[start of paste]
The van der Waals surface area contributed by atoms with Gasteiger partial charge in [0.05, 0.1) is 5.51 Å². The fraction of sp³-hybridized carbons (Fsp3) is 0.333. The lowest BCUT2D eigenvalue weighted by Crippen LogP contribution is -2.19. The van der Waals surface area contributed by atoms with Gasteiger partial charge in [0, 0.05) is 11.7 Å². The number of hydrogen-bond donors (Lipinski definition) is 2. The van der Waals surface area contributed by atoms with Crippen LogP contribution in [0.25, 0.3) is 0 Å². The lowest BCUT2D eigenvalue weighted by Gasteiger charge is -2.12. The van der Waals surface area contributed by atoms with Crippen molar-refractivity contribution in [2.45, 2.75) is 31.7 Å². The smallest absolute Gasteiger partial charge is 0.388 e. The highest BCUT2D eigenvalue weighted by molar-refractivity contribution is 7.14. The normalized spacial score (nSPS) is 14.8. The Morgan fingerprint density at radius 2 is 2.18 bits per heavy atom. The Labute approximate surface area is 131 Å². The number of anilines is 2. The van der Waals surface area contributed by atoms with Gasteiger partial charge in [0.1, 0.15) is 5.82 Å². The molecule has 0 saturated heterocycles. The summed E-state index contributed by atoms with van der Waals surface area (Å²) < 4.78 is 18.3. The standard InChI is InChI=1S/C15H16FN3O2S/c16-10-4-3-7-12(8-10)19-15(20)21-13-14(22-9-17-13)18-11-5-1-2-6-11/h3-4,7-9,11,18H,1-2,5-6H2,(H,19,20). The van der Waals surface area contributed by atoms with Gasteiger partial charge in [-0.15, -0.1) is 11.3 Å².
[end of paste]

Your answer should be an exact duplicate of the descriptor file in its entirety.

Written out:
The van der Waals surface area contributed by atoms with Gasteiger partial charge in [0.05, 0.1) is 5.51 Å². The fraction of sp³-hybridized carbons (Fsp3) is 0.333. The lowest BCUT2D eigenvalue weighted by Crippen LogP contribution is -2.19. The van der Waals surface area contributed by atoms with Gasteiger partial charge in [0, 0.05) is 11.7 Å². The number of hydrogen-bond donors (Lipinski definition) is 2. The van der Waals surface area contributed by atoms with Crippen LogP contribution in [0.25, 0.3) is 0 Å². The lowest BCUT2D eigenvalue weighted by Gasteiger charge is -2.12. The van der Waals surface area contributed by atoms with Crippen molar-refractivity contribution in [2.45, 2.75) is 31.7 Å². The smallest absolute Gasteiger partial charge is 0.388 e. The highest BCUT2D eigenvalue weighted by molar-refractivity contribution is 7.14. The normalized spacial score (nSPS) is 14.8. The Morgan fingerprint density at radius 2 is 2.18 bits per heavy atom. The Labute approximate surface area is 131 Å². The number of anilines is 2. The van der Waals surface area contributed by atoms with Gasteiger partial charge in [0.1, 0.15) is 5.82 Å². The molecule has 0 saturated heterocycles. The summed E-state index contributed by atoms with van der Waals surface area (Å²) < 4.78 is 18.3. The standard InChI is InChI=1S/C15H16FN3O2S/c16-10-4-3-7-12(8-10)19-15(20)21-13-14(22-9-17-13)18-11-5-1-2-6-11/h3-4,7-9,11,18H,1-2,5-6H2,(H,19,20). The van der Waals surface area contributed by atoms with Gasteiger partial charge in [-0.15, -0.1) is 11.3 Å².